Pune is India’s best governed city, says annual survey by Bengaluru non-profit

STATE OF CITY SYSTEMS

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Kasba Seth, Pune. Wikipedia

The growth in the nation’s cities has been maddeningly slow. And it has not even been much, according to the fifth edition of Janaagraha’s Annual Survey of India’s City-Systems (ASICS) 2017. There has been some improvement in the quality of governance in 23 cities. Yet, this has come about at a frustrating snail’s pace.

Janaagraha Centre for Citizenship and Democracy (Janaagraha), a Bengaluru-based non-profit, has surveyed the quality of governance in 23 major cities in 20 states. The survey was based on 89 questions.

Pune was the Number 1 grosser, scoring between 3.0 and 5.1 on 10 and topping the charts for the first time. It was followed by Kolkata, Thiruvananthapuram, Bhubaneswar and Surat, with scores in the range of 4.6 to 4.5.

The dubious distinction of the bottom ‘firsts’ were occupied by Bengaluru, Chandigarh, Dehradun, Patna and Chennai, with scores of 3.0 to 3.3 on 10.

Interestingly, the top position was wrested by Pune from Thiruvananthapuram.

The fourth position was taken by Bhubaneswar. It crawled up the list by six positions to the fourth rank, from the tenth in 2016.

The fifth position was taken by Surat, which jumped 12 ranks over 2016. It improved its ranking mainly due to better revenue generation, improved capital expenditure per capita by the city and execution of AMRUT reforms, which included appointing an internal auditor as well as credit rating, according to Vivek Anandan Nair, Associate Manager and project lead on ASICS 2017.

Two cities that were added to the survey this year included Guwahati and Visakhapatnam. They had surprisingly low scores of 3.8 and 3.4 respectively.

The ASICS report also pitted these cities against the global hotspots: Johannesburg with 7.6, London with 8.8 and New York also with 8.8.

Reasons for the ranking

There are many reasons for the fall in the ranking of many cities. An important one has been found to be the delay in conducting council elections. For instance, at Visakhapatnam and Chennai, the delay in council elections pulled down the scores. This delay also had a cascading effect on other related factors, such as the creation of ward committees and gender representation in the council.

Most of the cities surveyed showed a score in the range of 3 to 5.1, while 12 cities out of 23 went below 4 on 10. The signals show that Indian cities are completely under-prepared to focus on giving citizens a high quality of life or anything that is sustainable. The critical flashpoints of the cities remain frequent floods, garbage crises, fire accidents, building collapses, air pollution and dengue outbreaks — all symptoms that point towards deeper and more systemic misgovernance.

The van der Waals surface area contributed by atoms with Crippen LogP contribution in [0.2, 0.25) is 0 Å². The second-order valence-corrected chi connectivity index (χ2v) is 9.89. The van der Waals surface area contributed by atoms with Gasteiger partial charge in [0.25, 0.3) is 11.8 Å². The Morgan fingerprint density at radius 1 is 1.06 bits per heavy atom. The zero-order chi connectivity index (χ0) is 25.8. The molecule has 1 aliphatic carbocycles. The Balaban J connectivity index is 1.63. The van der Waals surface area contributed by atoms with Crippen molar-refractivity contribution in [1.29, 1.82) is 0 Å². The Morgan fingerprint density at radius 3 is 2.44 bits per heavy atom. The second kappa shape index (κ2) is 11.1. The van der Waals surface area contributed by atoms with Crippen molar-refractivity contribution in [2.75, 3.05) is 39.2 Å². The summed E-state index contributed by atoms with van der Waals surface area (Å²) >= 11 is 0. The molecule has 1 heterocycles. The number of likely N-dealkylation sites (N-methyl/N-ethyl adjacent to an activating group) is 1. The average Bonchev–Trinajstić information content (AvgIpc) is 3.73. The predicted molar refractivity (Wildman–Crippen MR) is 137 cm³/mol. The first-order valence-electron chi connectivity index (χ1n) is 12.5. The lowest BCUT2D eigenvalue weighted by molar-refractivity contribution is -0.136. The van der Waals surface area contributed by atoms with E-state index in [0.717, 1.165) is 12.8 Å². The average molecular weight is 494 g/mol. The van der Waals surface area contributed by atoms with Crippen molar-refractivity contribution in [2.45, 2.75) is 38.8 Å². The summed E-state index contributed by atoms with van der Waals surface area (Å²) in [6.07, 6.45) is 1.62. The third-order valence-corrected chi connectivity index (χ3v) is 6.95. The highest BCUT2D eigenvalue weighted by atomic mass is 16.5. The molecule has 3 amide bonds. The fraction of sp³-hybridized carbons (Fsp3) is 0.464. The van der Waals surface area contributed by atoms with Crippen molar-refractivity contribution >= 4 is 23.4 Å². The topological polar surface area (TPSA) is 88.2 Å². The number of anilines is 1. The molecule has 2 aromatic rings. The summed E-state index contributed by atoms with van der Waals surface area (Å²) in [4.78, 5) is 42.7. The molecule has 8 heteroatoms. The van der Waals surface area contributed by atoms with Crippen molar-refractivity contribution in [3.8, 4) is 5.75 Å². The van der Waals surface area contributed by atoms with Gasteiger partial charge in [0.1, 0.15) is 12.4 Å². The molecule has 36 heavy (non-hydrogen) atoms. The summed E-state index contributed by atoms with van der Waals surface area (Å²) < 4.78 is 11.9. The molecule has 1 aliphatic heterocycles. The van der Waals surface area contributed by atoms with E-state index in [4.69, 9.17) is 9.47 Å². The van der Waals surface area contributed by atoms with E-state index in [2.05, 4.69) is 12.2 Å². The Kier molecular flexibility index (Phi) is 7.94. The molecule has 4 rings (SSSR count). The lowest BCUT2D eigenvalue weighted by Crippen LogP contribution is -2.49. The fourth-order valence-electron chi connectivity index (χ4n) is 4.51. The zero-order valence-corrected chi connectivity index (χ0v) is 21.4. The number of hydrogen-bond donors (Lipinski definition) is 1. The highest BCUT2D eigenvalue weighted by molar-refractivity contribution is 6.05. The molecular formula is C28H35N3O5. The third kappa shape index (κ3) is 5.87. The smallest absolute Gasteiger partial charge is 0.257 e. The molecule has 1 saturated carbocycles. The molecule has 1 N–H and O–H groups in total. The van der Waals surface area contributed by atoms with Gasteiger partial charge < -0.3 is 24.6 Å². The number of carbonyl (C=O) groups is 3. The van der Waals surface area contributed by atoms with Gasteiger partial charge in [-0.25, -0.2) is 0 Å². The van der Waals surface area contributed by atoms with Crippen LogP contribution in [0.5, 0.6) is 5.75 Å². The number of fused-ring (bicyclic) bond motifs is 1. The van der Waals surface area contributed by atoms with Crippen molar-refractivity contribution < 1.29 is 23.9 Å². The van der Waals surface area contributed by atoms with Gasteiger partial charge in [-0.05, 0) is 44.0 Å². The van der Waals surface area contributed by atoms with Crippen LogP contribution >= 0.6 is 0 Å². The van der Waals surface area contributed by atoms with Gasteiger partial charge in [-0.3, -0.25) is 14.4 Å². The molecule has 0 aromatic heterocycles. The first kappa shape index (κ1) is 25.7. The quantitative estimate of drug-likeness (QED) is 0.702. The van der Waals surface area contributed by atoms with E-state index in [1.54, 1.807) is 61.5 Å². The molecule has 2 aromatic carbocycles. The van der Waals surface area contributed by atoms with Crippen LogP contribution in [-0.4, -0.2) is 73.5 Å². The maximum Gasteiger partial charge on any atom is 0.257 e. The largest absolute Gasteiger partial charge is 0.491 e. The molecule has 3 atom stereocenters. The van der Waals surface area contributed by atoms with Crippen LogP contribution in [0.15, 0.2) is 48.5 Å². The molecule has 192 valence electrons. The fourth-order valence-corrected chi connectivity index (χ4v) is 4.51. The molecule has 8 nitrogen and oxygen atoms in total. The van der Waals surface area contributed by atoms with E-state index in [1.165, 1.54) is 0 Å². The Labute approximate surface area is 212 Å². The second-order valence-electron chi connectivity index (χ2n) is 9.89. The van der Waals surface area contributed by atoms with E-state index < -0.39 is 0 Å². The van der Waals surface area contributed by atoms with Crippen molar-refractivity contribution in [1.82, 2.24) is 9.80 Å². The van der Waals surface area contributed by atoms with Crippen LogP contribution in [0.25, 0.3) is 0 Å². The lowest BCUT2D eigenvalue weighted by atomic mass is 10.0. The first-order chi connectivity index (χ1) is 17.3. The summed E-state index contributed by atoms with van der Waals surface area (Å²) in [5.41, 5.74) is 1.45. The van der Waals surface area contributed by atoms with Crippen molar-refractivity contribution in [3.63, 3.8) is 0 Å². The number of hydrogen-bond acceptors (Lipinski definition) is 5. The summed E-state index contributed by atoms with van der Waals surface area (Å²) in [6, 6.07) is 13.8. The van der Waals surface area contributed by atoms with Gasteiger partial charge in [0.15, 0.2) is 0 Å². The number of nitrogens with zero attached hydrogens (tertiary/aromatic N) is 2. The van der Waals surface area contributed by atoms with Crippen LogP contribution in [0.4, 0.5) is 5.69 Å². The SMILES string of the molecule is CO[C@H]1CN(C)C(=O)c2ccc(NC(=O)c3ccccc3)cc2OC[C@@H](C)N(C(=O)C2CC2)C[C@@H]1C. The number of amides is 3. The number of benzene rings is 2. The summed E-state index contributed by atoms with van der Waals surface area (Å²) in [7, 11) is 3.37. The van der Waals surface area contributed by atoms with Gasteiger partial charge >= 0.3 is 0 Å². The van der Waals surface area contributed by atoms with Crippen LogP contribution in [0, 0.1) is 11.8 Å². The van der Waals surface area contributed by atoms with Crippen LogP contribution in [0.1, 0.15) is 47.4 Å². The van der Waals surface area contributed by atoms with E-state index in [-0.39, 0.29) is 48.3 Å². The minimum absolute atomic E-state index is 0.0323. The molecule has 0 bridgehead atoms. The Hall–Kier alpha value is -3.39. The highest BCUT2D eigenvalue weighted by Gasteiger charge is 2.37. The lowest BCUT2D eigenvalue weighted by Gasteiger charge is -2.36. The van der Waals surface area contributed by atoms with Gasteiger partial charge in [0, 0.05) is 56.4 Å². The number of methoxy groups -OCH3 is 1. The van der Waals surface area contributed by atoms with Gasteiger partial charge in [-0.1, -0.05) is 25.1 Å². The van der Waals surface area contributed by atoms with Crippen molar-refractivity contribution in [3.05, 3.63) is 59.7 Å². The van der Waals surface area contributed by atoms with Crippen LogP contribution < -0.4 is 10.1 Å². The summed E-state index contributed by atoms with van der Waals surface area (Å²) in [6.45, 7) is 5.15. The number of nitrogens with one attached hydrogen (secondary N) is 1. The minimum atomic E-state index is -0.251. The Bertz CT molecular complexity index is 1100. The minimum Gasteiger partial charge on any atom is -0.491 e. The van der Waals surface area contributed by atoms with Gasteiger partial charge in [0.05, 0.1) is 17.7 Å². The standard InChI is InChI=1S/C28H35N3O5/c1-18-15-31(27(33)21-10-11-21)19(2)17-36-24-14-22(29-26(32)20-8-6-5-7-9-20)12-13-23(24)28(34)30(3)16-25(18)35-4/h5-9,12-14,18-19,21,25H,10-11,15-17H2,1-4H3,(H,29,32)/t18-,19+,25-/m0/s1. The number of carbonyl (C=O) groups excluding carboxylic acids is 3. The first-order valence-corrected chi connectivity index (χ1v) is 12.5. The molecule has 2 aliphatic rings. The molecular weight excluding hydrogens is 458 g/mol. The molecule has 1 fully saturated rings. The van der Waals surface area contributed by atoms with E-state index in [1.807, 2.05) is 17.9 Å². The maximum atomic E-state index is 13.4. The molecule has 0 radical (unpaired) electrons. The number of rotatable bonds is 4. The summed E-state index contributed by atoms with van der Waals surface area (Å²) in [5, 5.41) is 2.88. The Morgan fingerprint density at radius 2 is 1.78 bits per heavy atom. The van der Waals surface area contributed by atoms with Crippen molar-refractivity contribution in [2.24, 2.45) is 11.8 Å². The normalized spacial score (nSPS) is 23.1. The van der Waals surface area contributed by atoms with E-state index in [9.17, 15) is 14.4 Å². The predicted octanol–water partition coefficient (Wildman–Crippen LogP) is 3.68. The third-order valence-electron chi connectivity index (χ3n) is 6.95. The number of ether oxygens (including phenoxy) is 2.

Measures

The ASICS survey quizzed 26 cities, throwing 89 questions with 150 parameters and 3,200 points of investigation. It also based its analysis on 50 laws as well as 100 reports of budgets, audited annual accounts and reports.

On the whole, the cities in India have consistently scored low over the last three editions of ASICS. The average scores have not improved much, beyond 3.4 to 3.9. Hence, slow progress is indicated in fixing city-systems and a poor state of public service delivery. Attention thus needs to be given to sharper city-systems along with institutional reforms.

Interestingly, ASICS does not measure quality of infrastructure and services such as roads, traffic, garbage, water, housing, sanitation or air pollution. Instead, as Anil Nair, Deputy Head, Advocacy and Reforms at Janaagraha points out, it assesses the preparedness of cities to deliver high quality infrastructure and services in the long term by evaluating “city-systems.” 

Thus, the base for the survey rests on the “City-Systems” framework that identifies the root of urban challenges. It includes four components – Urban Planning & Design, Urban Capacities & Resources, Empowered & Legitimate Political Representation and Transparency, Accountability & Participation. In simpler terms, these encompass

  • spatial planning and design standards
  • municipal finance
  • staffing
  • political leadership at the city level
  • transparency
  • citizen participation

The report examined some transformative reforms for governance. The quality of governance is based on the quality of laws, policies, institutions and institutional processes, on which, it believes, the good quality of lives are built up.

Five issues

What are the five issues that can be addressed in order to improve the quality and sustainability of modern life? According to the report,

  1. There is no modern, contemporary framework to assess the spatial planning of cities and design standards for public utilities, including roads, footpaths, bus stops and other underground utilities such as water and sewerage networks.
  2. The finances seem to be poor. In terms of sustainability and accountability of cities, they fall far below the expected standards.
  3. The management of human resources is also weak. The number and competencies, skills, organisation, design and performance management of the staff are very poor.
  4. Weak mayors and city councils, as well as “severe fragmentation of governance” have afflicted all municipalities, parastatal agencies and state departments.
  5. There are no platforms at all to invite citizens’ participation. There is also complete lack of transparency in finances and operations of cities.

Upon examining the report, a number of issues become clear. The primary objective of the ASICS report is evidently to help the leaders in our cities locate the main issues that affect urban governance. Once these are identified, they can be used to initiate reforms that would upgrade our cities.

The complete ASICS Report 2017 can be read below: